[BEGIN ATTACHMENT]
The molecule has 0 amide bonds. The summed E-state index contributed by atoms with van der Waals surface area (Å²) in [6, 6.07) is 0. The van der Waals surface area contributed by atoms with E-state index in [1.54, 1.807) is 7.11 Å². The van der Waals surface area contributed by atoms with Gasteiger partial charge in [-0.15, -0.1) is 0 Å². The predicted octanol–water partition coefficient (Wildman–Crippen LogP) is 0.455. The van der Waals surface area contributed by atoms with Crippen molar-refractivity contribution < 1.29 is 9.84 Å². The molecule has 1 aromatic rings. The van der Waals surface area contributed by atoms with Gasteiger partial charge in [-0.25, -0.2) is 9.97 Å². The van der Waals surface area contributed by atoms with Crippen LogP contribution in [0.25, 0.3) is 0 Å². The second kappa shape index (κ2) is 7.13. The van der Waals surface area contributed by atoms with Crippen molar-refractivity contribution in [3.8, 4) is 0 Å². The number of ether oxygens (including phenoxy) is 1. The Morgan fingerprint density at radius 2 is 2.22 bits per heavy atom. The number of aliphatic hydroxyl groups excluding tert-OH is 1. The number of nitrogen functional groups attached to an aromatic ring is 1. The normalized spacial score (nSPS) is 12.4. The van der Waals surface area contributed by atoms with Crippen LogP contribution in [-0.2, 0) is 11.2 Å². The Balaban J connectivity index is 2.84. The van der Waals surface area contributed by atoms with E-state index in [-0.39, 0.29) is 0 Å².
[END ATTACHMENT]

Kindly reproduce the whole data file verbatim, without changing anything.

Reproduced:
The molecule has 0 amide bonds. The summed E-state index contributed by atoms with van der Waals surface area (Å²) in [6, 6.07) is 0. The van der Waals surface area contributed by atoms with E-state index in [1.54, 1.807) is 7.11 Å². The van der Waals surface area contributed by atoms with Gasteiger partial charge in [-0.15, -0.1) is 0 Å². The predicted octanol–water partition coefficient (Wildman–Crippen LogP) is 0.455. The van der Waals surface area contributed by atoms with Crippen molar-refractivity contribution < 1.29 is 9.84 Å². The molecule has 1 aromatic rings. The van der Waals surface area contributed by atoms with Gasteiger partial charge in [-0.25, -0.2) is 9.97 Å². The van der Waals surface area contributed by atoms with Crippen LogP contribution in [0.25, 0.3) is 0 Å². The second kappa shape index (κ2) is 7.13. The van der Waals surface area contributed by atoms with Crippen molar-refractivity contribution in [3.8, 4) is 0 Å². The number of ether oxygens (including phenoxy) is 1. The Morgan fingerprint density at radius 2 is 2.22 bits per heavy atom. The number of aliphatic hydroxyl groups excluding tert-OH is 1. The number of nitrogen functional groups attached to an aromatic ring is 1. The normalized spacial score (nSPS) is 12.4. The van der Waals surface area contributed by atoms with Crippen LogP contribution in [-0.2, 0) is 11.2 Å². The Balaban J connectivity index is 2.84. The van der Waals surface area contributed by atoms with E-state index in [-0.39, 0.29) is 0 Å².